The first step in the GLOPACK packaging production is PHBV (poly(3-hydroxybutyrate-co-3-hydroxyvalerate)-based pellet production made from agro-food waste. The production of PHBV powder, which consumes a high amount of electricity and nutrients (including micronutrients), is identified as the main contributor to the environmental impact of PHBV pellets in terms of the three impact categories analysed: resource footprint, carbon footprint and a single score. This finding is independent of whether or not the PHBV pellets consist of milled fibre and/or active compounds in addition to PHBV material. Consequently, more attention should be paid to the optimisation of PHBV production, more specifically to lowering the consumption of electricity and nutrients. The environmental impacts of PHBV pellets can be reduced when milled fibres are added; however, this might lead to technical constraints on the conversion of pellets into packaging materials (i.e. trays, cups, films). In addition, GLOPACK PHBV pellets are more environmentally beneficial in terms of global warming impact and single score compared to polylactic acid (PLA) pellets and in terms of resource footprint compared to PP pellets.
When comparing the environmental sustainability of the production of the GLOPACK packaging to the benchmark reference by relying on standard LCA, the results are always in favour of the latter. The high mass of the trays compared to the reference packaging contributes to the high environmental impact per GLOPACK tray for all three impact categories. The fact that much more energy is required for injection moulding in processing GLOPACK compared to the reference packaging, explains why the reference cups are more environmentally friendly than the GLOPACK cups. With respect to the different end-of-life scenarios for GLOPACK packaging, incineration results in the lowest impact. This is because the added value of the avoided products from incineration compared to composting and anaerobic digestion is higher.
In terms of food products, the impact of products of animal origin (cheese and beef) is higher than that of plant-based products (falafel). The greater the impact of the food product itself, the more the packaging should aim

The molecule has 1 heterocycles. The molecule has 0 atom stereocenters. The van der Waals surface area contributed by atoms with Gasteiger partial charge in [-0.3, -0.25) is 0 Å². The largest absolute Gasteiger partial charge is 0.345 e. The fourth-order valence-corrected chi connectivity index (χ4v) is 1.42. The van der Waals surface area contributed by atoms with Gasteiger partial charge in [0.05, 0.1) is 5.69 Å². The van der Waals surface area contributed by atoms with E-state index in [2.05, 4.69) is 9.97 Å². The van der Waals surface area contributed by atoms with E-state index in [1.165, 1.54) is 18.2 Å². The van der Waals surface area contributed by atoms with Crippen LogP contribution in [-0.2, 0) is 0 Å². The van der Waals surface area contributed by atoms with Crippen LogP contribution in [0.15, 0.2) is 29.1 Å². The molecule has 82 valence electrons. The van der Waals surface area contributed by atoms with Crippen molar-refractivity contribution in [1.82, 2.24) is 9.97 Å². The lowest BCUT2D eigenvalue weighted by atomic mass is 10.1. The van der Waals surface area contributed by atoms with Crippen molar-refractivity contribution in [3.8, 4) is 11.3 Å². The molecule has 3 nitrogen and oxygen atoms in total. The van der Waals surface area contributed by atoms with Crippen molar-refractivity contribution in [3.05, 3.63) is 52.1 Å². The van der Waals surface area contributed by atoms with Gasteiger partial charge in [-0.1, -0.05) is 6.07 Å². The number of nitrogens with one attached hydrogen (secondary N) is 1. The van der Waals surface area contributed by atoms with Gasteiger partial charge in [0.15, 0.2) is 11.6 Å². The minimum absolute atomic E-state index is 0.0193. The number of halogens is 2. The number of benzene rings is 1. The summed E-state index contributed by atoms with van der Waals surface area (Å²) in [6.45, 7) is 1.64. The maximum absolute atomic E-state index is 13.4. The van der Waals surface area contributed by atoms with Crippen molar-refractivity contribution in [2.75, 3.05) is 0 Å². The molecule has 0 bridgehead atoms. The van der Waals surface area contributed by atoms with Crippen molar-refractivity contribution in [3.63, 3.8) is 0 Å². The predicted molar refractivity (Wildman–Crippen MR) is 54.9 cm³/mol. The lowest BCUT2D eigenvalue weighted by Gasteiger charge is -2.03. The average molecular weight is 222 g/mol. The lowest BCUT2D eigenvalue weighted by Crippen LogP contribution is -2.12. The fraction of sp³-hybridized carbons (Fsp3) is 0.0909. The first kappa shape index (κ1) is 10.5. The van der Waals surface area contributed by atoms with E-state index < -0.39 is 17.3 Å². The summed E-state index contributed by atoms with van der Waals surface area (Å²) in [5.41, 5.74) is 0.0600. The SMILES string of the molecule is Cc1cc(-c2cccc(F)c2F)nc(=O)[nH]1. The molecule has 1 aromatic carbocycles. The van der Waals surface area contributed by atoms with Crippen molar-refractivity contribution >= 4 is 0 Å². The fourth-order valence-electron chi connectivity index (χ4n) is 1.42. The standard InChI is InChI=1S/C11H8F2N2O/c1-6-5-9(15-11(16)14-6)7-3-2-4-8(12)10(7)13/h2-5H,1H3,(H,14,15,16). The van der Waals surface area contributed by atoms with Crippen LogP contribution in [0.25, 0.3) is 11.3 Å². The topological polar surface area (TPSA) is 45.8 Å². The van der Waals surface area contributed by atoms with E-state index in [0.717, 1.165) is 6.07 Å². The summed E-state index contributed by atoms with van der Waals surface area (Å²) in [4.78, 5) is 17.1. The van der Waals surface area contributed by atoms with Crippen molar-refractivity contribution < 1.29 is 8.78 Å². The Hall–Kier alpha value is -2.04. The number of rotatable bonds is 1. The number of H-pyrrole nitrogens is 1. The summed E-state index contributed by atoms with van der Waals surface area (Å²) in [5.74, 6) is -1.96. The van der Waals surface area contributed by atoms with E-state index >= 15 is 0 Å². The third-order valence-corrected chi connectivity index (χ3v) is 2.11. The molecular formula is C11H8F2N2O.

to reduce FLW. For instance, reducing the shelf life of beef by two days results in a huge increase in environmental impact.
The probability of a plastic waste collected in Europe to become marine litter (i.e. leak to the marine environment) is estimated to be 0.02%. This value does not vary amongst PHBV and PP. It means that 1 kg of plastic waste collected in Europe might potentially lead to 0.2 g of marine litter. A range of cumulative costs on marine ecosystem services is estimated based on four scenarios. For PHBV, the total costs are ranging from 0.002 to 0.02 EUR2020 / kg plastic waste collected in EU. For PP or any non-biodegradable plastic, the total costs are ranging from 0.026 to 0.26 EUR2020 / kg plastic waste collected in EU. In parallel to other actions preventing plastic leakage, the use of biodegradable packaging has potential to limit the environmental consequences of plastic leakages.
With respect to circularity, PHBV-based packaging is made from agro-food waste and compostable. The results for the reference packaging differ, while some have a recycled content, they are not recyclable. Others are recyclable but are made from virgin resources. Also, to come to a full evaluation, more region-specific information is required regarding the efficiency and capability of waste management facilities.
To conclude, the proposed framework allows a broader evaluation of the GLOPACK packaging. While technical improvements might still be possible with respect to the production, it is also very important to make sure the shelf life is not affected, as the environmental sustainability should always be analysed in relation to food products.